At G8, Obama Pushes For Aid To Egypt, Tunisia
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President Obama and the other leaders of the world's big economies wrapped up their summit in France today. The G8 focused on more aid, billions of dollars of it, to promote democracy in the Middle East.
The summit included officials from two Arab states with much smaller and more vulnerable economies, Egypt and Tunisia. Those countries ousted autocratic leaders earlier this year.
As NPR's Scott Horsley reports, President Obama is pushing for more aid to nurture change in the Arab world.
SCOTT HORSLEY: President Obama has said the popular uprisings in the Middle East are only partly about politics. They also reflect a growing frustration with a lack of economic opportunity. Four million young people in the region enter the labor force every year, and too many of them many can't find jobs.
David Lipton, who advises the president on international economics, says in order for new democratic governments to flourish in the region, the people of Egypt and Tunisia will have to feel better off. That means more job prospects, more food on the table, and more hope.
Mr. DAVID LIPTON (Presidential Adviser): We believe these two pillars go hand in hand. Without economic modernization it will be very hard for governments trying to democratize to show people that democracy delivers.
HORSLEY: Mr. Obama believes that's where some of the world's biggest economies can help, including members of the G8.
Deputy National Security Advisor Ben Rhodes says history shows that countries where people enjoy growing prosperity are almost always more successful at making the transition to democracy.
Mr. BEN RHODES (Deputy National Security Adviser for Strategic Communication): We believe that this is a fundamental pillar of how you support that democratic success. Because statements are important, diplomacy is important, but in the long run, democracy has to have concrete benefits for people. And this is the clearest way to ensure that those concrete benefits follow from democratic transition.
HORSLEY: President Obama has already pledged several billion dollars worth of U.S. aid to the Middle East, in the form of loan guarantees and debt forgiveness. The European Union has also promised to contribute. And economic advisor Lipton says institutions like the IMF are also likely to play a role.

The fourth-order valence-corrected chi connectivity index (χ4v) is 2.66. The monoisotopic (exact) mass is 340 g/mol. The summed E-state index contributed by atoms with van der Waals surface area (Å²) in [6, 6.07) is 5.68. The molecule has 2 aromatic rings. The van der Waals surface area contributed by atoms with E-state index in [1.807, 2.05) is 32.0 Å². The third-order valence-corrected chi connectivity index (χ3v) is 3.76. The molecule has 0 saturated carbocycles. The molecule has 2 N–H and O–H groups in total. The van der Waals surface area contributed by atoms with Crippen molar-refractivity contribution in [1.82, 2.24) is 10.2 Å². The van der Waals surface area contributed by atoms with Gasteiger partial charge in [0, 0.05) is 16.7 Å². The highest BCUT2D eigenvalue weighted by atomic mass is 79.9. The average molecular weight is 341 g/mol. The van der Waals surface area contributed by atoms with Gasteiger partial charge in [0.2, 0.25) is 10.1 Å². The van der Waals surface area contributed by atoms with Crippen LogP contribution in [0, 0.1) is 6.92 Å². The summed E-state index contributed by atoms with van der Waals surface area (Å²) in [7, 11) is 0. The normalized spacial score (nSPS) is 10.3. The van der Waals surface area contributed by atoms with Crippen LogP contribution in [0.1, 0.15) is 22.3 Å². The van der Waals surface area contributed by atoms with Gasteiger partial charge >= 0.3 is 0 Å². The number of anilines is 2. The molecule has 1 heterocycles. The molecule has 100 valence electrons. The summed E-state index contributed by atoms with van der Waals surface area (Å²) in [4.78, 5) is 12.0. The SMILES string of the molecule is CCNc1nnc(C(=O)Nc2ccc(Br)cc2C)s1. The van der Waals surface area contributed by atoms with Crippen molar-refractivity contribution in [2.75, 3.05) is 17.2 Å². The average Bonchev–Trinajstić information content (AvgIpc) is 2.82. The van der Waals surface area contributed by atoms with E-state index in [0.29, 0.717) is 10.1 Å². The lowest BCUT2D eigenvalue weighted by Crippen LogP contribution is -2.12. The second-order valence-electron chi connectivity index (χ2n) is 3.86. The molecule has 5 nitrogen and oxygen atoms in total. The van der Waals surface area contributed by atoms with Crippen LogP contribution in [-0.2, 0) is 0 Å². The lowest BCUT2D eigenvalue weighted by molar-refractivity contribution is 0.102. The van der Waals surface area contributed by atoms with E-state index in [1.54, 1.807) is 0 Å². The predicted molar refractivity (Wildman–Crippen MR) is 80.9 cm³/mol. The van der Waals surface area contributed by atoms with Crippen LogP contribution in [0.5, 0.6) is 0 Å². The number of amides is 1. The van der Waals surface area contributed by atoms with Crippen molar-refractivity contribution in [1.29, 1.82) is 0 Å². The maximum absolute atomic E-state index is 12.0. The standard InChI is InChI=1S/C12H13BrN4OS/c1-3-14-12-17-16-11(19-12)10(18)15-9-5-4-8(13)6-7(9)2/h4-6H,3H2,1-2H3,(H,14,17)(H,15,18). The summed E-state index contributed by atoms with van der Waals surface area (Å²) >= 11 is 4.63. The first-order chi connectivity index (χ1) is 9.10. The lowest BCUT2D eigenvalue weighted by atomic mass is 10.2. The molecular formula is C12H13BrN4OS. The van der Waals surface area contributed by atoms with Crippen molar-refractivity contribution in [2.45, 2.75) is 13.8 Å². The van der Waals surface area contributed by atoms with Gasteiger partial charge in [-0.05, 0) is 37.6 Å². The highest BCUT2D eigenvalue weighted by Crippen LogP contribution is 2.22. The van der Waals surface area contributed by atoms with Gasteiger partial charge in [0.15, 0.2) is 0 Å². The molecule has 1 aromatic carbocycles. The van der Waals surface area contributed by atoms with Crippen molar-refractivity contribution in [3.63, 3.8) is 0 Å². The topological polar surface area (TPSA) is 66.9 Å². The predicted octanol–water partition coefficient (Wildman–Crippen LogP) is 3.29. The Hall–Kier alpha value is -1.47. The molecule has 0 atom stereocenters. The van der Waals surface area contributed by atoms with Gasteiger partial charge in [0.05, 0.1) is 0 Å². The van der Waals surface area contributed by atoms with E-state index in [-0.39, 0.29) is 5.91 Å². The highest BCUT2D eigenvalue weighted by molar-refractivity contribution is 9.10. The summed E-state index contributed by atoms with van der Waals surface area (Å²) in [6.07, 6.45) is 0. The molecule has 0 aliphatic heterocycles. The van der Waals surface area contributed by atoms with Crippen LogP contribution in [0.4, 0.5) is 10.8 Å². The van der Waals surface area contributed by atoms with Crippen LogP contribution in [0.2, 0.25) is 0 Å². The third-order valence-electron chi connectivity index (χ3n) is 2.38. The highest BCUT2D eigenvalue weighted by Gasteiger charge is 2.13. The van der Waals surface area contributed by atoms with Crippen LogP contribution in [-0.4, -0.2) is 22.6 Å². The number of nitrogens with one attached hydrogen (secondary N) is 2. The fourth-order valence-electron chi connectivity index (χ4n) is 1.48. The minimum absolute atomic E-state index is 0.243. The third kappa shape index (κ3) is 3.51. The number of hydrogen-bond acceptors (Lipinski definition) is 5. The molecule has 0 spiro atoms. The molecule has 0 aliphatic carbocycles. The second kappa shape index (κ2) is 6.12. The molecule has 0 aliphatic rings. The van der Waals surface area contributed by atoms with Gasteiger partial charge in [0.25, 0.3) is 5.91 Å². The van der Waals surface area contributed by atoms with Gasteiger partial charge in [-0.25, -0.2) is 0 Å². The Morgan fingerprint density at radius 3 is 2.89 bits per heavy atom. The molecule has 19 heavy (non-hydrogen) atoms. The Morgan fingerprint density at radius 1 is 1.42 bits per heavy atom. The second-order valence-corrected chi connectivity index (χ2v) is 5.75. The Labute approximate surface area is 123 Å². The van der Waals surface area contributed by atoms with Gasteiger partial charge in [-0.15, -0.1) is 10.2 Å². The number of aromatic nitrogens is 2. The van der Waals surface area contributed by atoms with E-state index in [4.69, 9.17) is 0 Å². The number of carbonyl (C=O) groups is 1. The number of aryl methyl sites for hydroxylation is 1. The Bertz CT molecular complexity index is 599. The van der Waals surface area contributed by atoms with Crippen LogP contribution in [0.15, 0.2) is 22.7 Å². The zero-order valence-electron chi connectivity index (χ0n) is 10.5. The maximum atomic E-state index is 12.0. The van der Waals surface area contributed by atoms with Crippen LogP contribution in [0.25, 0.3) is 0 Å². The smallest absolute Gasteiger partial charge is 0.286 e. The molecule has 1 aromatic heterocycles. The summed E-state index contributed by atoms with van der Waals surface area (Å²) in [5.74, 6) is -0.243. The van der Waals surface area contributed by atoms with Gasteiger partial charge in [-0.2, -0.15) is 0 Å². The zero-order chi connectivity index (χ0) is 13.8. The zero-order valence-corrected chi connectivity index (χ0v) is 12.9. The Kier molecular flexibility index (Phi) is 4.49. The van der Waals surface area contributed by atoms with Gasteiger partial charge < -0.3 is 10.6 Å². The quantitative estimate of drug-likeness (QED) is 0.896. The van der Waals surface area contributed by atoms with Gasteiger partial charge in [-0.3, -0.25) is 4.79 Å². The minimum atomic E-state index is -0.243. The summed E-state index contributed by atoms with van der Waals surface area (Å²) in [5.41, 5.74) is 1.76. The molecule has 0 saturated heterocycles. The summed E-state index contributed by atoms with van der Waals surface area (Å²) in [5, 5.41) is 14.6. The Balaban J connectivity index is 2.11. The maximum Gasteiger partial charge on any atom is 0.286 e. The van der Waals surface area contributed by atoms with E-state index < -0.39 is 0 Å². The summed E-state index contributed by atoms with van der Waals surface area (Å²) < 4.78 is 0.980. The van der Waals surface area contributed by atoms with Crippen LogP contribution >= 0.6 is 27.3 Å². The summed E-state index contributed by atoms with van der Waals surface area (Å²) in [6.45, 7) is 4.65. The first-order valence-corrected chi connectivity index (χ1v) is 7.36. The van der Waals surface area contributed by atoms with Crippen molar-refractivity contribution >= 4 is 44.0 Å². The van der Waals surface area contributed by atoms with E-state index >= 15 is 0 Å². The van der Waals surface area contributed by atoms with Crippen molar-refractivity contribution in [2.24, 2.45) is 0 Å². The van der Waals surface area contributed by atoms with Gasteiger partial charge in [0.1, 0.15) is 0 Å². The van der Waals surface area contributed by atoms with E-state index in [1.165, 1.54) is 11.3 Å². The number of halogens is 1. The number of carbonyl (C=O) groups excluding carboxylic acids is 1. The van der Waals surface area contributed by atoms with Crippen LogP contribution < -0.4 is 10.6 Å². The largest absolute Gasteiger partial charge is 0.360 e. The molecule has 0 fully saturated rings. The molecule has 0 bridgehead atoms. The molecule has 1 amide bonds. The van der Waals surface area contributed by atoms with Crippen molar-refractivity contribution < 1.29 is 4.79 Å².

Mr. LIPTON: We expect that in the course of this weekend, that the Europeans will answer the call that the president has made for others to join us in helping the region.
HORSLEY: Lipton says before the uprisings, Egypt and Tunisia had growing economies, even if the wealth was not widely shared. In the wake of the political turmoil, the countries need immediate help to stabilize their economies, but over the longer term they'll need more. Take away oil and the 400 million people in the Middle East export only about as much as Switzerland. Lipton says that leaves plenty of potential to increase sales.
Mr. LIPTON: Getting Europe on board with this approach is extremely important because of the proximity of the region to Europe. Europe is a very natural trade partner for the countries in North Africa.
HORSLEY: Mr. Obama has likened the changes now sweeping the Middle East to what happened in Eastern Europe after the Berlin Wall fell. As former East Bloc countries made that transformation, they also benefitted from economic assistance.
Janusz Bugajski of the Center for Strategic and International Studies notes Mr. Obama will meet with some of those successful eastern European leaders when he travels to Poland later today.
Mr. JANUSZ BUGAJSKI (Center for Strategic International Studies): I think Obama wants to highlight Central East Europe as an example of a successful transition from authoritarianism to democracy, and the benefits that go along with such a transition. In other words, the message is intended not only for the rest of the post-communist world, where the progress has been uneven, but also for the Middle East and North Africa.
HORSLEY: Bugajski notes some veteran reformers from countries like Poland and Romania have already traveled to Cairo and Tunis, offering advice to democratic activists there on the challenges and opportunities that lie ahead.
Scott Horsley, NPR News, at the G8 summit in Deauville, France.
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